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Electrical Power System design for a Lunar Outpost

D'Amaro, Andrea

Electrical Power System design for a Lunar Outpost.

Rel. Patrizia Savi, Franco Maddaleno. Politecnico di Torino, Corso di laurea magistrale in Ingegneria Elettronica (Electronic Engineering), 2018


“The directive I am signing today will refocus America’s space program on human exploration and discovery. It marks a first step in returning American astronauts to the Moon for the first time since 1972, for long-term exploration and use. This time, we will not only plant our flag and leave our footprints, we will establish a foundation for an eventual mission to Mars, and perhaps someday, worlds beyond". -Donald Trump In December 2017, with these words, the President of the United States of America set a turning point in the space exploration program, establishing the human exploration of the Moon as top priority of the National Aeronautics and Space Administration (NASA) for the 2020s. This undoubtedly lead also the global space industry to consider the manned exploration of the Moon as target for the next decade and, in this context, was born the idea of the thesis: design the power system of a lunar outpost designated to provide power to robotic rovers, which have the task to prepare the site to sustain human life in the early phases of the lunar exploration program. The work started with an in-depth study of the past space missions, with a particular focus on their profiles and the correspondent energy storage choices, and advanced with an analysis of the energy storage technologies, including the evaluation of present and future performance. The outcome of these research allowed to choose the most suitable technology for the lunar mission, designed to be part of the precursor robotic program. The most appropriate choice turned out to be the Fuel Cell: an electrochemical device that generate electrical energy from a reaction in which oxygen and hydrogen combine to create water. This technology have been already used in the 1960s as primary source of electric power in the Apollo mission but, even if that choice was driven by the need of drinking water for the astronaut crew, it should be considered as a valid energy source also for future lunar space missions thanks to the expected technology improvements. The project ended with the design of the Power Conditioning & Distribution Unit (PCDU) at architectural level, focusing on the low temperature performance of its components in order to estimate its efficiency. This allowed to evaluate the overall performance of the designed Electrical Power System (EPS), which are discussed in the final chapter of the dissertation. This document follows the same logical procedure just described: it starts with the "History of space exploration and power system design" chapter, continue with "Energy storage technology", "Lunar mission definition" and "Power system design" chapters and is completed by "Conclusion" chapter. This work can be considered as a starting point for future design of Lunar outposts: with a more precise definition of the mission and, consequently, of the driving requirements is possible to refine the design of the power system obtaining an appropriate, performing solution.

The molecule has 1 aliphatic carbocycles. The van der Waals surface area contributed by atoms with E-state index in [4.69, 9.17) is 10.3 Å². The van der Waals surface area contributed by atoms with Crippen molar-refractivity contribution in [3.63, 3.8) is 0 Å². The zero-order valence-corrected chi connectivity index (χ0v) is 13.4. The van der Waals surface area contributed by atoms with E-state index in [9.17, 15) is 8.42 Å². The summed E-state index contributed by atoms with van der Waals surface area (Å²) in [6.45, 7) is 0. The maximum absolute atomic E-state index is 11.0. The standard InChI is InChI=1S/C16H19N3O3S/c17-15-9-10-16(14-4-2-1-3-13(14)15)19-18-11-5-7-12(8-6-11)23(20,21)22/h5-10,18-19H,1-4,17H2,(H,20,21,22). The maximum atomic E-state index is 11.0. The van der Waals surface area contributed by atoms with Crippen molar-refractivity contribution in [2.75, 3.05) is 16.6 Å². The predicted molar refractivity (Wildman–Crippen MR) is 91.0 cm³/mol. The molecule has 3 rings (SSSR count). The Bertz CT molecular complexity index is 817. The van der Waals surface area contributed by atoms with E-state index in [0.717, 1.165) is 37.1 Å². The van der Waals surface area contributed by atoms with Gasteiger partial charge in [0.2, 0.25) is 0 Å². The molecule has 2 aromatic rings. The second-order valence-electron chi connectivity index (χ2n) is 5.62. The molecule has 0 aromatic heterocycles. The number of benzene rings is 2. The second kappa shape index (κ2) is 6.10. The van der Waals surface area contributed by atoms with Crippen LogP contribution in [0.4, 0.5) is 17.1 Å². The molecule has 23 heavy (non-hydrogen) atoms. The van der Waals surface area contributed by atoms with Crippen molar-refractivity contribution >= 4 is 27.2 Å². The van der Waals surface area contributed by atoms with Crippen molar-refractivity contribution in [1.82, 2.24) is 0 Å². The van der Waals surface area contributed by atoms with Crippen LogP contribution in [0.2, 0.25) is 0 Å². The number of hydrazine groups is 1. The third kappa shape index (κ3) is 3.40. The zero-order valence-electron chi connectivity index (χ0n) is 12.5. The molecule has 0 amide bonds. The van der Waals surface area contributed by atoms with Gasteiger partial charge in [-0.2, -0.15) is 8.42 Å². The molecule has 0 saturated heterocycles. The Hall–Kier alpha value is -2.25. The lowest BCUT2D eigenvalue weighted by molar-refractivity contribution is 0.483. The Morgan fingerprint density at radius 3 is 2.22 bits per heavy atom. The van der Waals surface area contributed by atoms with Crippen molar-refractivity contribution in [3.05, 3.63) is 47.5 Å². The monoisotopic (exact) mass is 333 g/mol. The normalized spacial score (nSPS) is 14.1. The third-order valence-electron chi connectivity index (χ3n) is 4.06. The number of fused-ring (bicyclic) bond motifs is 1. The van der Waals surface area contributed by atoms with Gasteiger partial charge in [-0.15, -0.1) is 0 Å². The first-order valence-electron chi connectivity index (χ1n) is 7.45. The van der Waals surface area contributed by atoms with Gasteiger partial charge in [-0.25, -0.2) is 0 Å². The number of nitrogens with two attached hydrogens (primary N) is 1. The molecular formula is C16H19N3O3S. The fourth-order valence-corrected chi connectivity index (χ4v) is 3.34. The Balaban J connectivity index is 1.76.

Relators: Patrizia Savi, Franco Maddaleno
Academic year: 2018/19
Publication type: Electronic
Number of Pages: 93
Additional Information: Tesi secretata. Fulltext non presente
Corso di laurea: Corso di laurea magistrale in Ingegneria Elettronica (Electronic Engineering)
Classe di laurea: New organization > Master science > LM-29 - ELECTRONIC ENGINEERING
Aziende collaboratrici: THALES ALENIA SPACE ITALIA SPA
URI: http://webthesis.biblio.polito.it/id/eprint/9824
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